Natural Hazards

, Volume 48, Issue 1, pp 101–113 | Cite as

Characteristics of the top ten snowstorms at First-Order Stations in the U.S.

  • Tamara G. HoustonEmail author
  • Stanley A. Changnon
Original Paper


Snowstorms can produce varying degrees of damage depending on the amount and intensity of the snowfall over a given amount of time. Concurrent weather conditions such as freezing rain and high winds often exacerbate the amount of damage received. In order to assess the frequency of potentially damaging conditions during climatologically significant snowstorms, the top ten snowstorms (TTS) at individual First-Order Stations in the eastern two-thirds of the conterminous U.S. were determined, and the hourly weather conditions during each event were analyzed. The results show that TTS have occurred as early as September and as late as June, with January being the peak month of occurrence. Hourly precipitation totals during TTS were 2.3 mm or less 88% of the time. Seven percent of TTS were classified as a blizzard with over half of the blizzards occurring in the West North Central region. The most common concurrent weather condition during a TTS was fog followed by blowing snow. Regionally, heavy snow events in the Northeast had relatively higher precipitation amounts, colder temperatures, higher winds, and more fog and blowing snow than any other region.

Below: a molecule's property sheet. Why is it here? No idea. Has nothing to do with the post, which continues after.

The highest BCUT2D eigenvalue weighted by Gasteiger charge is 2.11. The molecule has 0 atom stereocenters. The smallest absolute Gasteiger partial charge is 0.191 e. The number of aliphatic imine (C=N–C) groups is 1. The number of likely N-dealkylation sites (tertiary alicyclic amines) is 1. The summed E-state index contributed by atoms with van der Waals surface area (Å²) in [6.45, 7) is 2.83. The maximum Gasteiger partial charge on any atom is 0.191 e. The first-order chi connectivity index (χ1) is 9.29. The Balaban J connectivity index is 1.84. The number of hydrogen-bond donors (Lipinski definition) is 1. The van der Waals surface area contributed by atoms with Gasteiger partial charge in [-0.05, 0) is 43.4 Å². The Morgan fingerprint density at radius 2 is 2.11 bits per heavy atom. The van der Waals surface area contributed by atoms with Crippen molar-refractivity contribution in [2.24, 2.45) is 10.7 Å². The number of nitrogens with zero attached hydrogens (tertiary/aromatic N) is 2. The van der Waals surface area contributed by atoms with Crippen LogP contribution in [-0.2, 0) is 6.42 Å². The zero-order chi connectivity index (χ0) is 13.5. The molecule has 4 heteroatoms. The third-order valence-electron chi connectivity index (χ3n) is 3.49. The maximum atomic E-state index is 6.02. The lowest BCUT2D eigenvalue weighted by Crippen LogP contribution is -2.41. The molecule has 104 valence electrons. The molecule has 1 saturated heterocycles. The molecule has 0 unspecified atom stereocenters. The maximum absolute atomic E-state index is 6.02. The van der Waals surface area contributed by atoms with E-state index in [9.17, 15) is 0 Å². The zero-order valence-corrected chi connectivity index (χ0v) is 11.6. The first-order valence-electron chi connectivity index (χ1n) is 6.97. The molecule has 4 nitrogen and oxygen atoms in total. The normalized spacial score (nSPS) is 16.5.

Snow Snowstorms Snowfall Concurrent weather conditions 



First-Order Stations


National Oceanic and Atmospheric Administration


National Climatic Data Center


National Weather Service


Northeast Snowfall Impact Scale


Top ten snowstorms


United States


United States dollars



The authors would like to thank Imke Durre and Mike Squires of NCDC and two anonymous reviewers for their helpful comments and suggestions. Portions of this research were funded by a grant from the National Oceanic and Atmospheric Administration (NOAA) and the National Aeronautics and Space Administration (NASA), as part of the Climate Change Enhanced Data Set Project, under Grant No. NA16GP1585 as well as by a grant from the Office of Biological and Environmental Research, U.S. Department of Energy, under Grant No. DE-AI02-96ER62276.


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Copyright information

© Springer Science+Business Media B.V. 2008

Authors and Affiliations

  1. 1.NOAA’s National Climatic Data CenterAshevilleUSA
  2. 2.MahometUSA

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